reality TV mess Ghost Hunters – Season
Six, Part Two does not quit at all… being lame. The last set just arrived not that long ago,
so the owners must want to get these out while they are still hot… or is it
cold? The worst entry on this list,
there are no extras.
oddest entry is Agusti Villaronga’s In A
Glass Cage (1987) which may remind some of Apt Pupil (the book and film, reviewed elsewhere on this site)
involving an unhealthy relationship between a Nazi War Criminal and sexualized
children. We open with said Nazi
practicing his joy and craft long after WWII in the town he is hiding in. He tries to jump to his death, but lands up
paralyzed from the neck down and living in a giant glass respirator. Also, someone took his Nazi notes of child
torture. He lives with his wife and
their daughter in a big house and hires a new male nurse to help out, but
something is wrong and the film gets more twisted and twisted.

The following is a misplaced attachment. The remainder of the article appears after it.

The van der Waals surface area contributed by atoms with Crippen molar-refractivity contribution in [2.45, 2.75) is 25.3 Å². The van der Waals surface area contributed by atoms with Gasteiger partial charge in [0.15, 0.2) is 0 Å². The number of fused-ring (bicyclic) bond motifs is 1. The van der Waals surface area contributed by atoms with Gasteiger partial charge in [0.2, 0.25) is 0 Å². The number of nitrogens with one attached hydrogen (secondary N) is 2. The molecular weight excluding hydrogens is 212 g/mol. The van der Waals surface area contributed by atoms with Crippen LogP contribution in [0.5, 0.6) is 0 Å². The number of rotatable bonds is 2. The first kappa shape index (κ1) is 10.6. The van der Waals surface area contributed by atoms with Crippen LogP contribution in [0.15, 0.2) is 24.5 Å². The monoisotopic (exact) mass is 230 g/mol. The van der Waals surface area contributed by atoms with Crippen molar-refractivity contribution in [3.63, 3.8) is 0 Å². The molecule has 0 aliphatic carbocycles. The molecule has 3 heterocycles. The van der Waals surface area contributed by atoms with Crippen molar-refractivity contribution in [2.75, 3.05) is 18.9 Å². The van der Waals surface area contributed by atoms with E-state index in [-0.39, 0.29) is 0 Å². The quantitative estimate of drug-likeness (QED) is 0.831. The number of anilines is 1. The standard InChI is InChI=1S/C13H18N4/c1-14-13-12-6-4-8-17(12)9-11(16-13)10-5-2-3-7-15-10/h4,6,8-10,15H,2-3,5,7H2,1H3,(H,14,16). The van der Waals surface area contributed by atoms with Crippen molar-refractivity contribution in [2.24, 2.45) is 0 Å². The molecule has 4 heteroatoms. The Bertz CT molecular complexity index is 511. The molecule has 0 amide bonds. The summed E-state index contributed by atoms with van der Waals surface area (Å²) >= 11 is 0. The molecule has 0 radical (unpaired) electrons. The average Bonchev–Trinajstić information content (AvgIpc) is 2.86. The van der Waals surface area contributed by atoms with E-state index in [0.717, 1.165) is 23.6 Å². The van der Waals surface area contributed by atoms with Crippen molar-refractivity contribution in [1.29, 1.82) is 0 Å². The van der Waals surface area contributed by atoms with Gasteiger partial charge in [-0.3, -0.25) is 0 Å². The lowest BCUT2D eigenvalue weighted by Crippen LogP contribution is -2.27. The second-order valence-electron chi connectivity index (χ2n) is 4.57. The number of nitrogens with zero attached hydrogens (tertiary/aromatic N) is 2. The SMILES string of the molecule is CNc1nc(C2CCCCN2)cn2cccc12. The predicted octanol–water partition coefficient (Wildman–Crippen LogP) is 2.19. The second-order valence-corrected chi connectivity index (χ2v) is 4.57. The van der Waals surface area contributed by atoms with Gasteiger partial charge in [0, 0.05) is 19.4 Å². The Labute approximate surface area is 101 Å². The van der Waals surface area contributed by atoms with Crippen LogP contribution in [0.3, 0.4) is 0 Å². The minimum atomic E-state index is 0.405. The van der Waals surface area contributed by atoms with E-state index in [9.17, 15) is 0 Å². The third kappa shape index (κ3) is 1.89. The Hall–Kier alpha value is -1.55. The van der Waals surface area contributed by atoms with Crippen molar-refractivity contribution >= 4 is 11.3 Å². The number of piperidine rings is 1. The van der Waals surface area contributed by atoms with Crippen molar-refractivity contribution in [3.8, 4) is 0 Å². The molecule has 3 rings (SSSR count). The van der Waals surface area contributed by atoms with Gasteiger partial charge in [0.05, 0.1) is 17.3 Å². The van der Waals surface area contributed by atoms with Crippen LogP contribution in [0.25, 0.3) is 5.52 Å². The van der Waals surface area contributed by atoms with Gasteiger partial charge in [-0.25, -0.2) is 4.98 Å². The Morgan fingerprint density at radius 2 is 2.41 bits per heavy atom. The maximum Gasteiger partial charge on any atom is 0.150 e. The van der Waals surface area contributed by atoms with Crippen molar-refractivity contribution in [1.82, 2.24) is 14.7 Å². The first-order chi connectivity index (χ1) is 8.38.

able to defend Apt Pupil against
claims that it trivialized the Holocaust, but I cannot say the same about this
all-over-the-place film, which uses that real life horror as a mere plot
point. Though the acting is good here,
the film is shot atmospherically and it has a trick ending that tries to
actually say something, the film just never works and it lands up waddling in
the very pedophilia and death worship that is supposed to be shocking. This is more obvious when compared to both Apt Pupil and Pasolini’s Salo (also reviewed elsewhere on this
site), but maybe if they just skipped The Holocaust, this could have focused
and been a better film. If you can
handle the gore and implication, you might want to see this once for yourself,